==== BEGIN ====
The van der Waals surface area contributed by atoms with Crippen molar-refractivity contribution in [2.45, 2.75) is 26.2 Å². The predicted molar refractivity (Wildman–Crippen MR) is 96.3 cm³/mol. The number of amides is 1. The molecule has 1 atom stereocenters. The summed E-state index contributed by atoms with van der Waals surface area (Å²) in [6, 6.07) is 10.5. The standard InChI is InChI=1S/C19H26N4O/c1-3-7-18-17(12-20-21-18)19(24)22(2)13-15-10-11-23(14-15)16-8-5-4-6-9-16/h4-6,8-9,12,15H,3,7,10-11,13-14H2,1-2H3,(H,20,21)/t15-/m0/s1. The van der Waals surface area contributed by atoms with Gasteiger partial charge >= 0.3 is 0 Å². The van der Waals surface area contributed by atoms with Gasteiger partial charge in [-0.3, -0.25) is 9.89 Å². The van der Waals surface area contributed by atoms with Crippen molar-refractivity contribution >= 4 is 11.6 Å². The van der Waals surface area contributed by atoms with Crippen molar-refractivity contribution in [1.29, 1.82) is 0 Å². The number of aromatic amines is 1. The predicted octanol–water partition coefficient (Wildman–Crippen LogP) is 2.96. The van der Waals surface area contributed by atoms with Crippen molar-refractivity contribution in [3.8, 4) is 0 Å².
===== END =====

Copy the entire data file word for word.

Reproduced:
The van der Waals surface area contributed by atoms with Crippen molar-refractivity contribution in [2.45, 2.75) is 26.2 Å². The predicted molar refractivity (Wildman–Crippen MR) is 96.3 cm³/mol. The number of amides is 1. The molecule has 1 atom stereocenters. The summed E-state index contributed by atoms with van der Waals surface area (Å²) in [6, 6.07) is 10.5. The standard InChI is InChI=1S/C19H26N4O/c1-3-7-18-17(12-20-21-18)19(24)22(2)13-15-10-11-23(14-15)16-8-5-4-6-9-16/h4-6,8-9,12,15H,3,7,10-11,13-14H2,1-2H3,(H,20,21)/t15-/m0/s1. The van der Waals surface area contributed by atoms with Gasteiger partial charge >= 0.3 is 0 Å². The van der Waals surface area contributed by atoms with Gasteiger partial charge in [-0.3, -0.25) is 9.89 Å². The van der Waals surface area contributed by atoms with Crippen molar-refractivity contribution >= 4 is 11.6 Å². The van der Waals surface area contributed by atoms with Crippen molar-refractivity contribution in [1.29, 1.82) is 0 Å². The number of aromatic amines is 1. The predicted octanol–water partition coefficient (Wildman–Crippen LogP) is 2.96. The van der Waals surface area contributed by atoms with Crippen molar-refractivity contribution in [3.8, 4) is 0 Å².